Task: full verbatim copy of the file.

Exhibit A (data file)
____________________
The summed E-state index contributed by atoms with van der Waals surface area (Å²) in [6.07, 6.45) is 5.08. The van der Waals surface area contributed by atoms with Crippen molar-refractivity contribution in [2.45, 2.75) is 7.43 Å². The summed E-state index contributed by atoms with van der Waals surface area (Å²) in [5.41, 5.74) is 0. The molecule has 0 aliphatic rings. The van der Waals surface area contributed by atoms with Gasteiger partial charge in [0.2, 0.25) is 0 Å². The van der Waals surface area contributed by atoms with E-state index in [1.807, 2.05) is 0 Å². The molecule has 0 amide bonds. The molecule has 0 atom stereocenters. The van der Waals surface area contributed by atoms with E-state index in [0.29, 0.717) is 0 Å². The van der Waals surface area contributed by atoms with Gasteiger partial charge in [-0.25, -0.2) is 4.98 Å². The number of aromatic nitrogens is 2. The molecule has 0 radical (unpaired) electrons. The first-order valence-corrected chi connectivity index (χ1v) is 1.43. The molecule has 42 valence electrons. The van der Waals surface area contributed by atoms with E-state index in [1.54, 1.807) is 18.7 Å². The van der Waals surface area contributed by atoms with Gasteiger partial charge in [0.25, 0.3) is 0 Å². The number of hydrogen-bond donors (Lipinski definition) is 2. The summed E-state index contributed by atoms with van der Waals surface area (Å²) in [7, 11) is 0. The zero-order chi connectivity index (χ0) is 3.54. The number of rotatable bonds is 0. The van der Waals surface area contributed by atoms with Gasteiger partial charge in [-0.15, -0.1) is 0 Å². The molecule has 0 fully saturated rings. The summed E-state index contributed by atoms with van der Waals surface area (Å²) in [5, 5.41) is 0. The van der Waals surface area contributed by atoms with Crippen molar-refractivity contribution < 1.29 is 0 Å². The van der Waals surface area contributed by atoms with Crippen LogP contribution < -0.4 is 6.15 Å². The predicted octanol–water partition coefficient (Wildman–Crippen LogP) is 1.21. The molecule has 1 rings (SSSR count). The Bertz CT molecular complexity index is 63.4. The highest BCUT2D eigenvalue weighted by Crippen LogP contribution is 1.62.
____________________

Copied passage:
The summed E-state index contributed by atoms with van der Waals surface area (Å²) in [6.07, 6.45) is 5.08. The van der Waals surface area contributed by atoms with Crippen molar-refractivity contribution in [2.45, 2.75) is 7.43 Å². The summed E-state index contributed by atoms with van der Waals surface area (Å²) in [5.41, 5.74) is 0. The molecule has 0 aliphatic rings. The van der Waals surface area contributed by atoms with Gasteiger partial charge in [0.2, 0.25) is 0 Å². The van der Waals surface area contributed by atoms with E-state index in [1.807, 2.05) is 0 Å². The molecule has 0 amide bonds. The molecule has 0 atom stereocenters. The van der Waals surface area contributed by atoms with E-state index in [0.29, 0.717) is 0 Å². The van der Waals surface area contributed by atoms with Gasteiger partial charge in [-0.25, -0.2) is 4.98 Å². The number of aromatic nitrogens is 2. The molecule has 0 radical (unpaired) electrons. The first-order valence-corrected chi connectivity index (χ1v) is 1.43. The molecule has 42 valence electrons. The van der Waals surface area contributed by atoms with E-state index in [1.54, 1.807) is 18.7 Å². The van der Waals surface area contributed by atoms with Gasteiger partial charge in [0.25, 0.3) is 0 Å². The number of hydrogen-bond donors (Lipinski definition) is 2. The summed E-state index contributed by atoms with van der Waals surface area (Å²) in [7, 11) is 0. The zero-order chi connectivity index (χ0) is 3.54. The number of rotatable bonds is 0. The van der Waals surface area contributed by atoms with Gasteiger partial charge in [-0.15, -0.1) is 0 Å². The molecule has 0 fully saturated rings. The summed E-state index contributed by atoms with van der Waals surface area (Å²) in [5, 5.41) is 0. The van der Waals surface area contributed by atoms with Crippen molar-refractivity contribution < 1.29 is 0 Å². The van der Waals surface area contributed by atoms with Crippen LogP contribution < -0.4 is 6.15 Å². The predicted octanol–water partition coefficient (Wildman–Crippen LogP) is 1.21. The molecule has 1 rings (SSSR count). The Bertz CT molecular complexity index is 63.4. The highest BCUT2D eigenvalue weighted by Crippen LogP contribution is 1.62.